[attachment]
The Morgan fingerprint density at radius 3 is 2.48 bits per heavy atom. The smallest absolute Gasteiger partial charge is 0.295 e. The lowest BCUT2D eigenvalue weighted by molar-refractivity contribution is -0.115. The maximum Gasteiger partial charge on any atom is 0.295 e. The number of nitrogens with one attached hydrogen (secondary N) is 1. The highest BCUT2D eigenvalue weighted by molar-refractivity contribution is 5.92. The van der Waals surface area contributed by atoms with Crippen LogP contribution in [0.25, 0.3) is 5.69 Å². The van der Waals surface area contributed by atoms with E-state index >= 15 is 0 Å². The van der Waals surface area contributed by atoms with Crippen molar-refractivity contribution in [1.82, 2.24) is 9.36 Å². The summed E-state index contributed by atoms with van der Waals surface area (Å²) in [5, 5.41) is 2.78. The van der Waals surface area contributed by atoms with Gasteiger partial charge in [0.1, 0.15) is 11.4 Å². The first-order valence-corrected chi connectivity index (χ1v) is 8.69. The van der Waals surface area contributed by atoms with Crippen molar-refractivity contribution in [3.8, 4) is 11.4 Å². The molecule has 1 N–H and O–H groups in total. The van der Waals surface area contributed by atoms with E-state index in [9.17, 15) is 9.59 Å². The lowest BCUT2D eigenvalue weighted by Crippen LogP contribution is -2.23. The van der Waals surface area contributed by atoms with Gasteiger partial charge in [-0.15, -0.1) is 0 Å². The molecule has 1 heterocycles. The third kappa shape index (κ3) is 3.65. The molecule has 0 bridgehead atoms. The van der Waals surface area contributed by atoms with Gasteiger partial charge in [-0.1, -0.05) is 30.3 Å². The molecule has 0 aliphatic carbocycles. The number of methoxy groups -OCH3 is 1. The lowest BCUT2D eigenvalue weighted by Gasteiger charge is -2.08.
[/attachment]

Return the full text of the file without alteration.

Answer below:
The Morgan fingerprint density at radius 3 is 2.48 bits per heavy atom. The smallest absolute Gasteiger partial charge is 0.295 e. The lowest BCUT2D eigenvalue weighted by molar-refractivity contribution is -0.115. The maximum Gasteiger partial charge on any atom is 0.295 e. The number of nitrogens with one attached hydrogen (secondary N) is 1. The highest BCUT2D eigenvalue weighted by molar-refractivity contribution is 5.92. The van der Waals surface area contributed by atoms with Crippen LogP contribution in [0.25, 0.3) is 5.69 Å². The van der Waals surface area contributed by atoms with E-state index >= 15 is 0 Å². The van der Waals surface area contributed by atoms with Crippen molar-refractivity contribution in [1.82, 2.24) is 9.36 Å². The summed E-state index contributed by atoms with van der Waals surface area (Å²) in [5, 5.41) is 2.78. The van der Waals surface area contributed by atoms with Gasteiger partial charge in [0.1, 0.15) is 11.4 Å². The first-order valence-corrected chi connectivity index (χ1v) is 8.69. The van der Waals surface area contributed by atoms with Crippen molar-refractivity contribution in [3.8, 4) is 11.4 Å². The molecule has 1 N–H and O–H groups in total. The van der Waals surface area contributed by atoms with E-state index in [9.17, 15) is 9.59 Å². The lowest BCUT2D eigenvalue weighted by Crippen LogP contribution is -2.23. The van der Waals surface area contributed by atoms with Gasteiger partial charge in [-0.15, -0.1) is 0 Å². The molecule has 1 heterocycles. The third kappa shape index (κ3) is 3.65. The molecule has 0 bridgehead atoms. The van der Waals surface area contributed by atoms with Gasteiger partial charge in [-0.1, -0.05) is 30.3 Å². The molecule has 0 aliphatic carbocycles. The number of methoxy groups -OCH3 is 1. The lowest BCUT2D eigenvalue weighted by Gasteiger charge is -2.08.